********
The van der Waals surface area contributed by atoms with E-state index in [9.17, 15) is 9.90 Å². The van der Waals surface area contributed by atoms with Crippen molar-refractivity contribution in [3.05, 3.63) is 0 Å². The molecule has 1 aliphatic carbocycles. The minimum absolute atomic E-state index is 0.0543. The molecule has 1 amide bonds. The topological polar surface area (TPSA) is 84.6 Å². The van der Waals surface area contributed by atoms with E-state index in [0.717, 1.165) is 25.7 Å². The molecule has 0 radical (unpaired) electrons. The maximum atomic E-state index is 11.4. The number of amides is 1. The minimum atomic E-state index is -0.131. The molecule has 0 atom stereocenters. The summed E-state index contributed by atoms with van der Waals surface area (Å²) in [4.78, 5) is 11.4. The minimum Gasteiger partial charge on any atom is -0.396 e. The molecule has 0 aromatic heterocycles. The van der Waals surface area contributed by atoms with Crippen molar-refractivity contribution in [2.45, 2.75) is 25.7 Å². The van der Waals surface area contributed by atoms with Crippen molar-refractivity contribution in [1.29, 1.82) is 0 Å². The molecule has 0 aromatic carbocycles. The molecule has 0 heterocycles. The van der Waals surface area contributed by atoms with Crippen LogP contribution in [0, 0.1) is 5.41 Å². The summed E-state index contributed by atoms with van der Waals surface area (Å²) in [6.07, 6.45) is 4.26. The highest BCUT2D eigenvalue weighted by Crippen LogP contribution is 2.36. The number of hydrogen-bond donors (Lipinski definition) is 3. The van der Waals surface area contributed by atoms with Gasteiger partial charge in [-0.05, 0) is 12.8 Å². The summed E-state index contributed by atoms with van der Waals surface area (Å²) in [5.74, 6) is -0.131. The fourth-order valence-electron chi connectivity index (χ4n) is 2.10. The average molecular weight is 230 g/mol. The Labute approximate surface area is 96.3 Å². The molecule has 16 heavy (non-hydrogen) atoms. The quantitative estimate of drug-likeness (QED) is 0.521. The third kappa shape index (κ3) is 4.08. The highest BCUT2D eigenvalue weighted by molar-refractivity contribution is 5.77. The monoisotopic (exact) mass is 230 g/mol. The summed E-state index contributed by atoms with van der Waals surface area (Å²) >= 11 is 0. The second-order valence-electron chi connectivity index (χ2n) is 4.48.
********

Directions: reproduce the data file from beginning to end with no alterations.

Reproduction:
The van der Waals surface area contributed by atoms with E-state index in [9.17, 15) is 9.90 Å². The van der Waals surface area contributed by atoms with Crippen molar-refractivity contribution in [3.05, 3.63) is 0 Å². The molecule has 1 aliphatic carbocycles. The minimum absolute atomic E-state index is 0.0543. The molecule has 1 amide bonds. The topological polar surface area (TPSA) is 84.6 Å². The van der Waals surface area contributed by atoms with E-state index in [0.717, 1.165) is 25.7 Å². The molecule has 0 radical (unpaired) electrons. The maximum atomic E-state index is 11.4. The number of amides is 1. The minimum atomic E-state index is -0.131. The molecule has 0 atom stereocenters. The summed E-state index contributed by atoms with van der Waals surface area (Å²) in [4.78, 5) is 11.4. The minimum Gasteiger partial charge on any atom is -0.396 e. The molecule has 0 aromatic heterocycles. The van der Waals surface area contributed by atoms with Crippen molar-refractivity contribution in [2.45, 2.75) is 25.7 Å². The van der Waals surface area contributed by atoms with Crippen molar-refractivity contribution in [1.29, 1.82) is 0 Å². The molecule has 0 aromatic carbocycles. The molecule has 0 heterocycles. The van der Waals surface area contributed by atoms with Crippen LogP contribution in [0, 0.1) is 5.41 Å². The summed E-state index contributed by atoms with van der Waals surface area (Å²) in [6.07, 6.45) is 4.26. The highest BCUT2D eigenvalue weighted by Crippen LogP contribution is 2.36. The number of hydrogen-bond donors (Lipinski definition) is 3. The van der Waals surface area contributed by atoms with Gasteiger partial charge in [-0.05, 0) is 12.8 Å². The summed E-state index contributed by atoms with van der Waals surface area (Å²) in [5.74, 6) is -0.131. The fourth-order valence-electron chi connectivity index (χ4n) is 2.10. The average molecular weight is 230 g/mol. The Labute approximate surface area is 96.3 Å². The molecule has 16 heavy (non-hydrogen) atoms. The quantitative estimate of drug-likeness (QED) is 0.521. The third kappa shape index (κ3) is 4.08. The highest BCUT2D eigenvalue weighted by molar-refractivity contribution is 5.77. The monoisotopic (exact) mass is 230 g/mol. The summed E-state index contributed by atoms with van der Waals surface area (Å²) >= 11 is 0. The second-order valence-electron chi connectivity index (χ2n) is 4.48.